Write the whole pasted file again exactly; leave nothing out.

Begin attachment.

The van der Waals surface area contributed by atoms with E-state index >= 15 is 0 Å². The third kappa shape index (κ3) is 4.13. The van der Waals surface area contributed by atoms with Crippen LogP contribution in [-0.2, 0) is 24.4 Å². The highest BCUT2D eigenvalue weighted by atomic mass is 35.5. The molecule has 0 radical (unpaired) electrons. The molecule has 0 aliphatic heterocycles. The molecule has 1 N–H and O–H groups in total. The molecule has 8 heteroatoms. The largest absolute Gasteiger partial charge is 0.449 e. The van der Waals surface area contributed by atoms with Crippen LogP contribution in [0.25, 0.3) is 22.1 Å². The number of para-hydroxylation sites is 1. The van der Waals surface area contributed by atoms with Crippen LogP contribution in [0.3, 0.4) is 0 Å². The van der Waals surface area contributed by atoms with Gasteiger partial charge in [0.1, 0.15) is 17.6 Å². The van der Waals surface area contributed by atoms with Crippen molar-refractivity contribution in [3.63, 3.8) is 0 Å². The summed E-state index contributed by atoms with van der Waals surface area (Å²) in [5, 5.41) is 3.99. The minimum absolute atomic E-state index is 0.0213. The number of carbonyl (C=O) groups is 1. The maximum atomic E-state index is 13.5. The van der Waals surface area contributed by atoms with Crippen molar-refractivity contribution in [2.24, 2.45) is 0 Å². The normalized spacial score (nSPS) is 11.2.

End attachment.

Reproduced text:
The van der Waals surface area contributed by atoms with E-state index >= 15 is 0 Å². The third kappa shape index (κ3) is 4.13. The van der Waals surface area contributed by atoms with Crippen LogP contribution in [-0.2, 0) is 24.4 Å². The highest BCUT2D eigenvalue weighted by atomic mass is 35.5. The molecule has 0 radical (unpaired) electrons. The molecule has 0 aliphatic heterocycles. The molecule has 1 N–H and O–H groups in total. The molecule has 8 heteroatoms. The largest absolute Gasteiger partial charge is 0.449 e. The van der Waals surface area contributed by atoms with Crippen LogP contribution in [0.25, 0.3) is 22.1 Å². The number of para-hydroxylation sites is 1. The van der Waals surface area contributed by atoms with Crippen LogP contribution in [0.3, 0.4) is 0 Å². The van der Waals surface area contributed by atoms with Gasteiger partial charge in [0.1, 0.15) is 17.6 Å². The van der Waals surface area contributed by atoms with Crippen molar-refractivity contribution in [3.63, 3.8) is 0 Å². The summed E-state index contributed by atoms with van der Waals surface area (Å²) in [5, 5.41) is 3.99. The minimum absolute atomic E-state index is 0.0213. The number of carbonyl (C=O) groups is 1. The maximum atomic E-state index is 13.5. The van der Waals surface area contributed by atoms with Crippen molar-refractivity contribution in [2.24, 2.45) is 0 Å². The normalized spacial score (nSPS) is 11.2.